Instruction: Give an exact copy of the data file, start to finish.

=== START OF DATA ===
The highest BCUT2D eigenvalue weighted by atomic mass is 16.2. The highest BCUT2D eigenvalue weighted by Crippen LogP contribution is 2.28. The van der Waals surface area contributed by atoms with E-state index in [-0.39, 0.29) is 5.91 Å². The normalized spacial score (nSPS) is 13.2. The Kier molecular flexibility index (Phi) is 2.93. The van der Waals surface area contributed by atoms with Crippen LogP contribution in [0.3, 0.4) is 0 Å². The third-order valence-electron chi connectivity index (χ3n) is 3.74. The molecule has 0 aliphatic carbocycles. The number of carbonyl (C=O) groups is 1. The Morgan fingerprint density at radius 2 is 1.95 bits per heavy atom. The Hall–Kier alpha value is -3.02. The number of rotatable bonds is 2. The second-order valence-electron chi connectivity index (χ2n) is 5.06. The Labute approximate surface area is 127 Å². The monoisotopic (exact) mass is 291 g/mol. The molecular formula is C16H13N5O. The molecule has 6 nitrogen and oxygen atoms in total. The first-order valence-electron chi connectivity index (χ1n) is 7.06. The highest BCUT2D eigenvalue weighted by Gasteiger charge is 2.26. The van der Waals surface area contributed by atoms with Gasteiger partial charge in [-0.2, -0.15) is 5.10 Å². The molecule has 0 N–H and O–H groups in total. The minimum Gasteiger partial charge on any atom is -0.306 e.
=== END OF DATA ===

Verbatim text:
The highest BCUT2D eigenvalue weighted by atomic mass is 16.2. The highest BCUT2D eigenvalue weighted by Crippen LogP contribution is 2.28. The van der Waals surface area contributed by atoms with E-state index in [-0.39, 0.29) is 5.91 Å². The normalized spacial score (nSPS) is 13.2. The Kier molecular flexibility index (Phi) is 2.93. The van der Waals surface area contributed by atoms with Crippen LogP contribution in [0.3, 0.4) is 0 Å². The third-order valence-electron chi connectivity index (χ3n) is 3.74. The molecule has 0 aliphatic carbocycles. The number of carbonyl (C=O) groups is 1. The Morgan fingerprint density at radius 2 is 1.95 bits per heavy atom. The Hall–Kier alpha value is -3.02. The number of rotatable bonds is 2. The second-order valence-electron chi connectivity index (χ2n) is 5.06. The Labute approximate surface area is 127 Å². The monoisotopic (exact) mass is 291 g/mol. The molecular formula is C16H13N5O. The molecule has 6 nitrogen and oxygen atoms in total. The first-order valence-electron chi connectivity index (χ1n) is 7.06. The highest BCUT2D eigenvalue weighted by Gasteiger charge is 2.26. The van der Waals surface area contributed by atoms with Gasteiger partial charge in [-0.2, -0.15) is 5.10 Å². The molecule has 0 N–H and O–H groups in total. The minimum Gasteiger partial charge on any atom is -0.306 e.